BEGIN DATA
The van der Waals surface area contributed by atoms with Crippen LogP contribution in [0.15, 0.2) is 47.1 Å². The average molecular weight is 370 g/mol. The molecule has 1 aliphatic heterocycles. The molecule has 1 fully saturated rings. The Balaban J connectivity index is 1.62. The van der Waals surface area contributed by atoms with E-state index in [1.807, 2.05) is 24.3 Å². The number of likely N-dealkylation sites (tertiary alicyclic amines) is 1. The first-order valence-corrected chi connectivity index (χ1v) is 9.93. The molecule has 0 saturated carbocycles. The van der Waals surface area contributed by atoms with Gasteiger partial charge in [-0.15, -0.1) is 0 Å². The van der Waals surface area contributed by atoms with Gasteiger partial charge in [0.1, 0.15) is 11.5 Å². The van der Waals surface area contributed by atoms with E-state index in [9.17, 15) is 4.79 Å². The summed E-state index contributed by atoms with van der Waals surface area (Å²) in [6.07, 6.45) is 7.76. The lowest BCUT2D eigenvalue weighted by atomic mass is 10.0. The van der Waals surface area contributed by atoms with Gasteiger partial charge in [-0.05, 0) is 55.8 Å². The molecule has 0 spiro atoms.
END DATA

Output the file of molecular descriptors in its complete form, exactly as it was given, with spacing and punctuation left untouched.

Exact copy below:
The van der Waals surface area contributed by atoms with Crippen LogP contribution in [0.15, 0.2) is 47.1 Å². The average molecular weight is 370 g/mol. The molecule has 1 aliphatic heterocycles. The molecule has 1 fully saturated rings. The Balaban J connectivity index is 1.62. The van der Waals surface area contributed by atoms with E-state index in [1.807, 2.05) is 24.3 Å². The number of likely N-dealkylation sites (tertiary alicyclic amines) is 1. The first-order valence-corrected chi connectivity index (χ1v) is 9.93. The molecule has 0 saturated carbocycles. The van der Waals surface area contributed by atoms with Gasteiger partial charge in [-0.15, -0.1) is 0 Å². The van der Waals surface area contributed by atoms with Gasteiger partial charge in [0.1, 0.15) is 11.5 Å². The van der Waals surface area contributed by atoms with E-state index in [9.17, 15) is 4.79 Å². The summed E-state index contributed by atoms with van der Waals surface area (Å²) in [6.07, 6.45) is 7.76. The lowest BCUT2D eigenvalue weighted by atomic mass is 10.0. The van der Waals surface area contributed by atoms with Gasteiger partial charge in [-0.05, 0) is 55.8 Å². The molecule has 0 spiro atoms.